A CARE-less Rush to Regulate Alcohol - Competitive Enterprise Institute

The key was to set up a system of checks and balances to keep factions—today ... federal legislation that undermines the free market and constitutional principles in ... With major fiscal, budgetary, health care, and national security issues in.
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A CARE-less Rush to Regulate Alcohol Wholesalers Attempt to Secure Regulatory Fiefdoms By Angela Logomasini J uly 2011


Issue Analysis 2011 No. 3

A CARE-less Rush to Regulate Alcohol: Wholesalers Attempt to Secure Regulatory Fiefdoms

By Angela Logomasini

Executive Summary As Constitution framer James Madison warned, special-interest politics never cease. “The latent causes of factions,” he said, are “sown in the nature of man.” Without measures to control them, overbearing majorities or politically connected minorities would trample the rights of everyone else—taking property and destroying prosperity. The key was to set up a system of checks and balances to keep factions—today known as special interests—under control. Recent efforts by beer, wine, and spirit wholesalers show that Madison’s concerns remain relevant today. Wholesalers have a long history of leveraging their position within the industry, employing state laws to secure a guaranteed slice of the market. However, recent court cases have challenged some of these anticompetitive state laws. Accordingly, the wholesalers’ Washington, D.C., lobbyists are turning to Congress to pass federal legislation that undermines the free market and constitutional principles in order to serve their narrow special interest. Their effort is embodied in a bill offered by Rep. Jason Chaffetz (R-UT), the Community Alcohol Regulatory Effectiveness (CARE) Act (H.R. 1161). At the heart of this debate is wholesalers’ desire to maintain a government-enforced three-tier system for distributing alcoholic beverages. This system, present in nearly all states, requires alcohol producers—wineries, distillers, brewers—and importers to sell only to wholesalers, who in turn are the only source from which retailers may purchase their inventory. Most states—with notable exceptions such as California and Washington, D.C.— also ban “vertical integration,” preventing any single company from owning and operating businesses in more than one tier. In many states, franchise laws—which depend on a three-tier system—also play a big role in alcohol distribution. Once a producer selects a wholesaler, it must abide by terms and conditions set in state franchise laws that grant legal and competitive advantages to wholesalers. Most franchise laws are written to make it extremely difficult and expensive for a producer to terminate the agreement. Many also require “brand exclusivity,” which prevents producers from hiring more than one firm within a designated area—either a state or local region—to compete in finding retail buyers for a product. Legally enforced brand monopolies and the inability to terminate contracts for non-performance make it extremely difficult for small-scale wineries, breweries, and distilleries to get their products to retailers, because wholesalers have little desire to market specialty products. These producers must focus on selling their products via their tasting rooms, direct-to-consumer shipping, or both, where it is allowed.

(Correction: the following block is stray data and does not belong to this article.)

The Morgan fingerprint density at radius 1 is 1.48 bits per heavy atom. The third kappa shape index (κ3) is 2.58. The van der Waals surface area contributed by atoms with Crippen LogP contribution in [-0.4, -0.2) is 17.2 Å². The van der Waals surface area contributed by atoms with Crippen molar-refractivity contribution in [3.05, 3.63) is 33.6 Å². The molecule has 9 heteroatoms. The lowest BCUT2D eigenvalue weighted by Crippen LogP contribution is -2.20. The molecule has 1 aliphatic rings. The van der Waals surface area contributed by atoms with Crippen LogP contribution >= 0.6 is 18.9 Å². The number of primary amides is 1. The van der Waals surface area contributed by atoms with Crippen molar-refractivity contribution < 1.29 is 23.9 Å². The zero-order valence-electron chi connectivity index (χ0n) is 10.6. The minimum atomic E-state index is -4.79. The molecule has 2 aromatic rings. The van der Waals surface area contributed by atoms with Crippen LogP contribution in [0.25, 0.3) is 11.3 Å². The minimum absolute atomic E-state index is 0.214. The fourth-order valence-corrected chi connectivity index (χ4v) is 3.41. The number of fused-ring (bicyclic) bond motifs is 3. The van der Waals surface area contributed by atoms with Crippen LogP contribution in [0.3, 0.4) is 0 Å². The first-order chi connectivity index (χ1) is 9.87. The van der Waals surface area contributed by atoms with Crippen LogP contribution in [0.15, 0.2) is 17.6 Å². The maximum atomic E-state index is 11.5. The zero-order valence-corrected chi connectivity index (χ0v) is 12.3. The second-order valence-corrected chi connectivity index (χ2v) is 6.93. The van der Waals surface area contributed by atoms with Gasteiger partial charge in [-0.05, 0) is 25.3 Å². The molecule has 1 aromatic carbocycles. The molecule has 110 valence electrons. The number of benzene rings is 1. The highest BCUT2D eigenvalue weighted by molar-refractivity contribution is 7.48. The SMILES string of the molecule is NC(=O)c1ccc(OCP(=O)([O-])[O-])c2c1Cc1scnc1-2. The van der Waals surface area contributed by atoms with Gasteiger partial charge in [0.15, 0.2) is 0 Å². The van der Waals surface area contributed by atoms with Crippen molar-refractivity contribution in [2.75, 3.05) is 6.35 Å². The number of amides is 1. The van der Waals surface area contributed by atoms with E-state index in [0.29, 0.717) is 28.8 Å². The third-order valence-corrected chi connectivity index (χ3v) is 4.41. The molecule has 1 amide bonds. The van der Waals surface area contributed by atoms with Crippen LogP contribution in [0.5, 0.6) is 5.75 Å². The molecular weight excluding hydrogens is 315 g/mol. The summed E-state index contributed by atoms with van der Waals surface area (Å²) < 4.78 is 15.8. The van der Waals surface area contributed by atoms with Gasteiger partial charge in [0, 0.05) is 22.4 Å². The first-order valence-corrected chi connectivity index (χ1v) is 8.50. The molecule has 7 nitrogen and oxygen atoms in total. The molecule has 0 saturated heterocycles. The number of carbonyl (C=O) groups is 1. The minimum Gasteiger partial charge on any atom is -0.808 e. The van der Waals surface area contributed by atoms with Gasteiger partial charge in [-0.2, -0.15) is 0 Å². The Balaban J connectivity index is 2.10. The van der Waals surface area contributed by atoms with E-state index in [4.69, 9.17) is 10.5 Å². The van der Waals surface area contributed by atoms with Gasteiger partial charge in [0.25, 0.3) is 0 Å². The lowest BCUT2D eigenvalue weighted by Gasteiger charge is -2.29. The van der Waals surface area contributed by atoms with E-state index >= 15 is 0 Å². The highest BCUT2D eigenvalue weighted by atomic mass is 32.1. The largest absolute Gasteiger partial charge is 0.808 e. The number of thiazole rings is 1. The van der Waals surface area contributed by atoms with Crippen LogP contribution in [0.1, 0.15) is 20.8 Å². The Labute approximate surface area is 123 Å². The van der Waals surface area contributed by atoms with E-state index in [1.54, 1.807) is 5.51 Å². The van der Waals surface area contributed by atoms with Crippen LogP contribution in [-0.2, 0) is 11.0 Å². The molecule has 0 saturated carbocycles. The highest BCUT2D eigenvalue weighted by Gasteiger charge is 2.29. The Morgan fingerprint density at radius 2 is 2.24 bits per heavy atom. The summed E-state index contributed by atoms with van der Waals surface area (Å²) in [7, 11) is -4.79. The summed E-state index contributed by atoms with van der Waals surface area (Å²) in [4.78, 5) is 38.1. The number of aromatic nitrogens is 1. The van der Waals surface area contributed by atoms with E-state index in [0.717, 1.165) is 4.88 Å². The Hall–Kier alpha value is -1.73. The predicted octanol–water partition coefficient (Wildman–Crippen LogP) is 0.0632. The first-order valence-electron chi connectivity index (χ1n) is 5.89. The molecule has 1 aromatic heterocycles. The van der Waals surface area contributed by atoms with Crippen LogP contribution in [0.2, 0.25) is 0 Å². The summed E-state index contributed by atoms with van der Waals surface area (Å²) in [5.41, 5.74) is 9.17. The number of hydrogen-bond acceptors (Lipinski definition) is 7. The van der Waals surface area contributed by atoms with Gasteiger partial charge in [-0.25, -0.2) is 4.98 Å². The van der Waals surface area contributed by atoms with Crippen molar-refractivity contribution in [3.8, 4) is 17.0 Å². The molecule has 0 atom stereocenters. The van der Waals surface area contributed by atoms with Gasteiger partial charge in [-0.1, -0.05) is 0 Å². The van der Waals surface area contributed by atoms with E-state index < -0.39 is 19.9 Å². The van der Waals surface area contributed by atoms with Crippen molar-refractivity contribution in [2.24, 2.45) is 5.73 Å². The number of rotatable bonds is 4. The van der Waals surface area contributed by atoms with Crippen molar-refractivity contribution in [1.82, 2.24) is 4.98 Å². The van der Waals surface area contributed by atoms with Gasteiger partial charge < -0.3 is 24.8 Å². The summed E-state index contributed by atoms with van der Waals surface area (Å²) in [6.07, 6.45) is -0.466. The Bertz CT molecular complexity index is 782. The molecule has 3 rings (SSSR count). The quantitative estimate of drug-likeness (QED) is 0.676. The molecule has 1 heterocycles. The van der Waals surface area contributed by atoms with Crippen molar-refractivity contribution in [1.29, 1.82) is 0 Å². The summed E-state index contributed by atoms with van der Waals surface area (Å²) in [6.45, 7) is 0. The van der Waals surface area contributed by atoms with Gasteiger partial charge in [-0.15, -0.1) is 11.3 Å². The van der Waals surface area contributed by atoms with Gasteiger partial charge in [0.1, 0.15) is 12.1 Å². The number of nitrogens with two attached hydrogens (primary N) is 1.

Logomasini: A CARE-less Rush to Regulate Alcohol


The three-tier system, along with franchise laws, promotes a highly localized, territory-based wine marketing system—which ultimately amounts to a system of fiefdoms. Accordingly, when policy change becomes a threat to the system, wholesalers turn to the government for help. The CARE Act is the wholesalers’ latest attempt to solidify their position. To that end, H.R. 1161 would allow states to pass laws that impede commerce as long as they do not “intentionally or facially discriminate against out-of-state or out-of-territory producers of alcoholic beverages in favor of in-state or in-territory producers unless the State or territory can demonstrate that the challenged law advances a legitimate local purpose that cannot be adequately served by reasonable nondiscriminatory alternatives.” Should H.R. 1161 be approved, the courts might allow states to impose discriminatory laws aga